Today marks the end of my third week of my clinical research experience.
This week I have continued my work with analysing the ultrasound scans of the thoracolumbar fascia- over halve way through now, getting there!
I have found that I have had to take regular breaks whilst analysing the ultrasound scans- this is because I want to keep the consistency of detailed analysis for each and every scan, it will all be worth it in the end. This categorization will be used to select material for our planned focus group later this month. In order to gain a range of different opinions on the categorization of the scans, we are going to hold a focus group with different experts in reading ultrasound scans. This is to see if a general consensus can be reached regarding the organisation. It will also provide us with a solid base moving forwards to correlate the organisation with pain. I am really looking forwards to attending these focus groups, and seeing if any of the opinions agree with my own!
With regards to the theoretical models work I mentioned last week, significant progress has been made in that area of research. We have found that a whole new category involving genetics needed to be added, along with collapsing the spinal control category into movement/treatment based model. These new developments showed me that in research thoughts and ideas are constantly changing with new knowledge that has been gained. In the latter part of the week me and Kyra sat down to discuss the results of this task. We wanted to start to discuss if the current theoretical models are outdated, and where her PhD study would fit into the models…or indeed if we have to suggest new sub categories.
In order for analysis of the Theoretical models to begin, I had to count up the total number of studies put under each model and calculate percentages. (That took me back to my maths class days!)
Interestingly the results of this task are different to the ones expected- the Neurophysiological model contained the lowest amount of studies…whereas the Movement/Treatment based model contained the most studies by far. It will be interesting to see what conclusion Kyra reaches using her in-depth knowledge and expertise when analysing the results further.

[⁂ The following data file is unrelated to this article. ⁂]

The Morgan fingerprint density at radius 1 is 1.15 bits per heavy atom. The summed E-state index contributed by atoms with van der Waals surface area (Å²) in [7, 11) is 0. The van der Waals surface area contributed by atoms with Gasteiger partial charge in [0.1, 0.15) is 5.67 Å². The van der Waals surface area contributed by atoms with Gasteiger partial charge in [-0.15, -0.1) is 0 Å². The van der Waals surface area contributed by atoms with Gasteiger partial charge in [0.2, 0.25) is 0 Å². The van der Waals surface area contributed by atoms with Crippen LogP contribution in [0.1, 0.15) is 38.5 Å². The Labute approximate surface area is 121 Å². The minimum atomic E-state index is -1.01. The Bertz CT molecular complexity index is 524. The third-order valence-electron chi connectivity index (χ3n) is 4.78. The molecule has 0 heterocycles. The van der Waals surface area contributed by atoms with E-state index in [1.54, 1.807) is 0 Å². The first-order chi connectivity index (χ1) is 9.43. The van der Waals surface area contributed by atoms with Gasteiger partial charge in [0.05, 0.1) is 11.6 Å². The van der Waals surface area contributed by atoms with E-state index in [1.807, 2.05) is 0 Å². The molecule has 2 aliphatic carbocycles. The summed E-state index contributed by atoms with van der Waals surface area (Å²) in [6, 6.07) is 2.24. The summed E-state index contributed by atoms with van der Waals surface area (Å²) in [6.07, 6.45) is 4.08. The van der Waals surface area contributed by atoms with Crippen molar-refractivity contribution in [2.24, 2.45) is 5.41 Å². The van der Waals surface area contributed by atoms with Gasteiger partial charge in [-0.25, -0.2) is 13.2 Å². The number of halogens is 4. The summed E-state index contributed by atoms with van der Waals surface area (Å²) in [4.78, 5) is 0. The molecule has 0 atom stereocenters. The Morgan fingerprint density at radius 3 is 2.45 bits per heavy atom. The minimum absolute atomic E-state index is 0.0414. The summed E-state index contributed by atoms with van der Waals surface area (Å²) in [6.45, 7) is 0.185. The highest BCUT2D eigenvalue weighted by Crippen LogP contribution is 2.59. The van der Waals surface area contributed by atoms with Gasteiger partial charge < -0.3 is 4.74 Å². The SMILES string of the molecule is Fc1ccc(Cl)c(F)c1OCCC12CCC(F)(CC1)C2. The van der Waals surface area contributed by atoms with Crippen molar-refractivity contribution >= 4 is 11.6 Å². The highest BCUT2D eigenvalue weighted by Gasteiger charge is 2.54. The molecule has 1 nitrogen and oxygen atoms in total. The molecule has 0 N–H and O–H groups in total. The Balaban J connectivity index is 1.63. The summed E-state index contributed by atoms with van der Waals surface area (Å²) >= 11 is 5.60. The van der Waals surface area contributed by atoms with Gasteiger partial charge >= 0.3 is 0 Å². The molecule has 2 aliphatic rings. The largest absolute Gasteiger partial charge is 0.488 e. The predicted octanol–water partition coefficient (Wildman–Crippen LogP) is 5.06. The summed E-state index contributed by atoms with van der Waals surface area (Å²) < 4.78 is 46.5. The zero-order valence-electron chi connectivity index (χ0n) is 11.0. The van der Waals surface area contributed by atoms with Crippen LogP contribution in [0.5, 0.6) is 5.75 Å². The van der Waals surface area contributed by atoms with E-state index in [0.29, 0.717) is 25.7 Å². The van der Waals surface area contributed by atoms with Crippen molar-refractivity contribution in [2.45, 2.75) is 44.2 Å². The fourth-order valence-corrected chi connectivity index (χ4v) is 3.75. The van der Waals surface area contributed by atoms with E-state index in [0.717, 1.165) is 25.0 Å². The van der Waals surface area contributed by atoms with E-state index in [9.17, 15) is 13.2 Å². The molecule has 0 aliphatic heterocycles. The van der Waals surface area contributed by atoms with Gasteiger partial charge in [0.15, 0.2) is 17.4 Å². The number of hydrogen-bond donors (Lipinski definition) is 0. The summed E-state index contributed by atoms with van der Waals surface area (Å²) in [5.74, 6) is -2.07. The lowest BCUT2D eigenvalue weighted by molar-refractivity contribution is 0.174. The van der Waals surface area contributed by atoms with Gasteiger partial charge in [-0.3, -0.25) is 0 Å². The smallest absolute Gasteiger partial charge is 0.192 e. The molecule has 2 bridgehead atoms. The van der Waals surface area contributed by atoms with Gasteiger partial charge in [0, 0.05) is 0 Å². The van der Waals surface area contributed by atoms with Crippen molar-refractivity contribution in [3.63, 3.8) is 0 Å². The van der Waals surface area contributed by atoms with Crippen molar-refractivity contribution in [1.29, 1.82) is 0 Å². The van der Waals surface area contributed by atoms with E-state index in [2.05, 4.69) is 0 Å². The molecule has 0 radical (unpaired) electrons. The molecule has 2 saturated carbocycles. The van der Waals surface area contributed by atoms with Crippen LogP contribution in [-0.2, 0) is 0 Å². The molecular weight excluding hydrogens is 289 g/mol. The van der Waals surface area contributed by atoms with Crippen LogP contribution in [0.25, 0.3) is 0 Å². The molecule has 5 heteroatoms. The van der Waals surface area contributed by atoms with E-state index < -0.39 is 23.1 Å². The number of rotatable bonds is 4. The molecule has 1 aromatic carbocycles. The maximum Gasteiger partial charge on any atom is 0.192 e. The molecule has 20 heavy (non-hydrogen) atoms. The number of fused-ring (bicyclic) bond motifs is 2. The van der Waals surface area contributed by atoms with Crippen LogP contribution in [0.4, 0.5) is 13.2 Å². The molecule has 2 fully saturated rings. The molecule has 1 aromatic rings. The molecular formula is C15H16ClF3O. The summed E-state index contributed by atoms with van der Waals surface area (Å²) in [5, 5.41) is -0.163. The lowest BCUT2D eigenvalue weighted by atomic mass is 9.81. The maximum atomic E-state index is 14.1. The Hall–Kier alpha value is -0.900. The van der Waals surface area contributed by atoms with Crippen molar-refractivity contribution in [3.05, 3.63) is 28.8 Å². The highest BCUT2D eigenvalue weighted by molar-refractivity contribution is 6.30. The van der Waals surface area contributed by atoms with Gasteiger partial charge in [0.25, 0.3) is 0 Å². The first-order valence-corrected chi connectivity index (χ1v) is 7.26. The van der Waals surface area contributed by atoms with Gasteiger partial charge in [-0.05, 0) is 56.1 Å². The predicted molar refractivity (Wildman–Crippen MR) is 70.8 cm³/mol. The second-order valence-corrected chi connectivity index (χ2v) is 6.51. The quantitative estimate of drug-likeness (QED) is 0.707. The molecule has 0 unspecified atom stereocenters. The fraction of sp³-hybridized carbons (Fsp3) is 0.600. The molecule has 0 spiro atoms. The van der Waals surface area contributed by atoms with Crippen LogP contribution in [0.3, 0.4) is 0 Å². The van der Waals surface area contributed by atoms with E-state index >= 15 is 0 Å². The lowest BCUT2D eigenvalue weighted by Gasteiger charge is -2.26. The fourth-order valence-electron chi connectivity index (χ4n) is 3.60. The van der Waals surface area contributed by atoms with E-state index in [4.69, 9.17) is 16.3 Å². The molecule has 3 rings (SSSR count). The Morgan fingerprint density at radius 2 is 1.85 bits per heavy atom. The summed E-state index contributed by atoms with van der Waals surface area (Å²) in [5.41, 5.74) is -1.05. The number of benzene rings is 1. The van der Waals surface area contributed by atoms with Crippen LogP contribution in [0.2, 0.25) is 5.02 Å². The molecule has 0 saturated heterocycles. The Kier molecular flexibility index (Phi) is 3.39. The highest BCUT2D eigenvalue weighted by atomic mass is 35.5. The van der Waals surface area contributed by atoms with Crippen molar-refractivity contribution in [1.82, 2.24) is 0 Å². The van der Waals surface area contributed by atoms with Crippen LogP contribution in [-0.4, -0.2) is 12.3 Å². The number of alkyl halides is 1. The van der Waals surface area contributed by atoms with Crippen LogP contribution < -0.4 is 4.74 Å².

As well as providing Kyra with new data for her research, this task also helped me to recognize the vast variety of treatments and approaches to diagnosing/reducing lower back pain. The difference in opinions of some research also intrigued me- one study suggested that the most common cause of back pain was the Intervertebral Disks, however another study totally disagreed with this. This made me think that this is still an area which is very much in debate still, even after all the research done- It has also strengthened my view that new research such as Kyra’s is very much needed to provide new possible explanations for lower back pain in some individuals.
This week me and Kyra also sat down and discussed my role for the next couple of weeks, we are going to start organising the recruitment of more participants and begin the next stage in data collection. This is really exciting for me as a student, because I will get to see first hand the collection of data, and this will give me great experience for when I start my Dissertation.
This is because I will gain experience in communication with participants, data coding and data storage.